… the kind of competition that exists in a normal MFA program – I don’t see it here… incredible bonds develop out of Transart, the intensity and intimacy is of such a level that it can last a lifetime.

Mary Ting

Mary Ting
About Mary Ting

Mary Ting's artwork has been exhibited extensively in the U.S. and abroad. Mary currently teaches sculpture, drawing and paper, 2D/3D, and Bookarts for Pratt Manhattan, SUNY at Nassau Community College and CUNY. She lives and works in New York City.

INTRODUCTION

The Unschool Art School
Unschooling as a term refers to learning through life experience rather than in an institutional framework. The Wikipedia entry is a good initial read. Unschooling refers to re-thinking and re-imagining the institution of learning beginning with it’s orientation which in this time and age needs to be student-centered. Transart grew out of our dissatisfaction with established institutional education based on models of control and discipline where pre-formed and pre-formatted knowledge is passed on to many students usually all in the same way. We thought and still think education should work the other way around: a multitude of models and input to choose from. Students decide what they want to do and the institute supports their goals with input and resources. We favour a mulit-perspective approach: critiques, evaluations, contextualizing your work, everything is done from as many perspectives as possible. The British educational system while highly regulated supports us well as it allows us to deliver an entire program without grades and provides a second set of eyes to look over everything that is being assessed. Most artists that come to our program have a pretty good idea where they want to go. Transart is basically a framework or vehicle to get there. Not that there aren’t any surprises along they way but in the end it is a student-driven program. You need to be self-motivated, inquisitive, and inspired to thrive here.

 

Purpose
The program is intended to lift the boundaries between applied and fine arts, traditional and new media, artists and scholars. The program aims to create a space for students of all disciplines to interact with a wide range of artists, scientists, theorists, media practitioners and visionaries. Students investigate their work independently and transdisciplinarily in both a cultural and studio context. Whatever genres students choose to work in, the program is designed to: enrich students’ praxis; foster change; facilitate a connection between group and personal work; provide the means for contextualizing work in the wider world; and develop interaction strategies with audiences.

Location
Transart Institute’s low-residency MFA is an international program. Summer intensives take place in cooperation with arts organizations in Europe. This summer’s residency location will be Tanzfabrik in Berlin. Fall residencies take place in New York at various arts initiatives and galleries. Transart Institute provides a range of accommodation listings and arranges a special group rate at a student hotel each summer as well as student travel and city guides. Most students prefer to stay together but students make their own arrangements for travel, accommodations and meals during the residencies so many options are available. Travel info can be found >> here.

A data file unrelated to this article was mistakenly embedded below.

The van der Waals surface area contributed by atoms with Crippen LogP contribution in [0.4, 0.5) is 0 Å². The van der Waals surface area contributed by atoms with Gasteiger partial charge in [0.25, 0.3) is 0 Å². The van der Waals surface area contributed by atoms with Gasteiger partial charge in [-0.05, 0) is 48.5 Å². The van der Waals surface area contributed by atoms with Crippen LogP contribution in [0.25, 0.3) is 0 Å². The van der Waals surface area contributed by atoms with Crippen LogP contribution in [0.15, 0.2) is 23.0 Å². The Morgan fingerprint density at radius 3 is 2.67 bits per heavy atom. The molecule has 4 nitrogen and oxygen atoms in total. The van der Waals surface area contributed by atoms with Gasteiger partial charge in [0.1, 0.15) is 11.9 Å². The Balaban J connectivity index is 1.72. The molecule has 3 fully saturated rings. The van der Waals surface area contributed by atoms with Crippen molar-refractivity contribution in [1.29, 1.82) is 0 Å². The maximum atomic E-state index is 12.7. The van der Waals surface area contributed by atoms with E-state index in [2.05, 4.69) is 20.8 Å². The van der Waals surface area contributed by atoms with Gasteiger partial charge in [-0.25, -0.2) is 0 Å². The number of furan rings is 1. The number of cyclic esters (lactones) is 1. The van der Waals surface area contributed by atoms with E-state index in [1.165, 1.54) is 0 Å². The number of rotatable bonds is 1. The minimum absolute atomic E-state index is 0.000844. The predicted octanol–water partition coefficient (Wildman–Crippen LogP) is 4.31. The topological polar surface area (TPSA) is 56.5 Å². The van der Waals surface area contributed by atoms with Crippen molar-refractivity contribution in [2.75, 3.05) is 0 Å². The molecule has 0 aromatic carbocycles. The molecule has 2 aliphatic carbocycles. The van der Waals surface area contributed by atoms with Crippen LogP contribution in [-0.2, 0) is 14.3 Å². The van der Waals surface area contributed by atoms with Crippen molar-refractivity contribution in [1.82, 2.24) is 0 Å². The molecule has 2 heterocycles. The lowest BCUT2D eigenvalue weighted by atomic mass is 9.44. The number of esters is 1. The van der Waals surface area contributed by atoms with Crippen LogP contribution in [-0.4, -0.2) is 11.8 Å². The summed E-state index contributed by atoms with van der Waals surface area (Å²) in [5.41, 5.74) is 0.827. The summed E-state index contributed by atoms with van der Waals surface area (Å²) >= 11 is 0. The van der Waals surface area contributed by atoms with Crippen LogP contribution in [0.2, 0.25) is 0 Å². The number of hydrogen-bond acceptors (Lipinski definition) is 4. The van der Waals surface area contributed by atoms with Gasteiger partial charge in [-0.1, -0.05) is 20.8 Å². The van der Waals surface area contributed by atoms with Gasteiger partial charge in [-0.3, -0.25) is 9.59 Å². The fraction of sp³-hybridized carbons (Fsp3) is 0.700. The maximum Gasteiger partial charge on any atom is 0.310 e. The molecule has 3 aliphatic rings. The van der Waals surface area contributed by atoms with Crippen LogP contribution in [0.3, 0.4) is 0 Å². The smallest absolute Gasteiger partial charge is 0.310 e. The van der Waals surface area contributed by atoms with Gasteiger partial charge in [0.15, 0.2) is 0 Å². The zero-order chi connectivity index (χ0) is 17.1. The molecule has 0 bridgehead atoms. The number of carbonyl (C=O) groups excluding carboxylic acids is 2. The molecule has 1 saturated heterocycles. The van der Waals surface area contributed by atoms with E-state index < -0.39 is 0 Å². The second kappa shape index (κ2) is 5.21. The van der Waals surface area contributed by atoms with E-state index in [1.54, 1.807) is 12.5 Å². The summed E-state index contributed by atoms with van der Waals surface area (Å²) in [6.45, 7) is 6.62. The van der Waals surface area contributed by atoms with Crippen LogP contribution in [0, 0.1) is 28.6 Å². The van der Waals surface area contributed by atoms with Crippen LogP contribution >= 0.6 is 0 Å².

Language
The on-site part of the low-residency program takes place in English. Many languages are spoken but courses, critiques and lectures all take place in English. Students must have a very good command of spoken English. Student off-site semester work can take place in any language that the student and their advisors have in common. All administrative paper work (including student and faculty evaluations) must be in English. If English is not their first language, students may be required to provide a TOEFL with a score (iBT) of 52 or better.

Facilities, Equipment and Resources
Studio and production spaces for workshops and a Macintosh computer station with scanner and printer fulfill the institute’s summer residency needs. Online databases and library resources include: Art Full Text (Wilson), ART bibliographies Modern (CSA), JSTOR, Project Muse, Web of Science, Dawsonera, and Oxford Art Online.

Degree Requirements
Completion of three residencies and the six modules that make up the first and second year studio plus research project along with a successful review of the final project presentation in the graduate show lead to the MFA award. A post graduate diploma (PGDip) can be awarded to students who complete 120 U.K. credits (60 ECTS/30CR) in the low-residency program. Please see “program structure and credits” below.

Achievement
Each year, students create art projects (i.e. a film or video, an installation, a concert, a campaign, a performance, a website, a documented intervention, a book of photographs, etc.) and write a supporting research paper or creative response reflecting their research. Graduating students publicly exhibit or present documentation of their final art and research projects. Students gain the critical, technological, and aesthetic experiences essential to creating informed and vital, content-driven work. Graduates acquire the means necessary for independent thinking, innovative work, active dialogues, and agile resourcefulness, in order to create a meaningful and sustainable praxis.

Community
Alumni of the low-residency MFA continue to participate in intensives by giving and receiving critiques, exhibiting, acting as program advisors, and as members of the newly formed Transart International Exhibition Collective.

History
Transart Institute was founded in 2004 by two artists. The low-residency MFA in New Media program was accredited by the Austrian Ministry of Education and Culture through Donau University Krems, Krems, Austria and the first summer residency was held in 2005 with an international body of 25 students and eight faculty. The current low-residency MFA Creative Practice is accredited through the School of Art and Media at the University of Plymouth in the UK.

SEMESTERS OFF SITE

Independent Study
Students work intensively in the summer and fall residencies on-site with faculty, artists, curators, media practitioners, writers and theorists. Between residencies, students work one-on-one off-site with research advisors by correspondence and self-chosen studio advisors in an exchange which includes a minimum of two intensive critique meetings or studio visits each semester.

Study Plan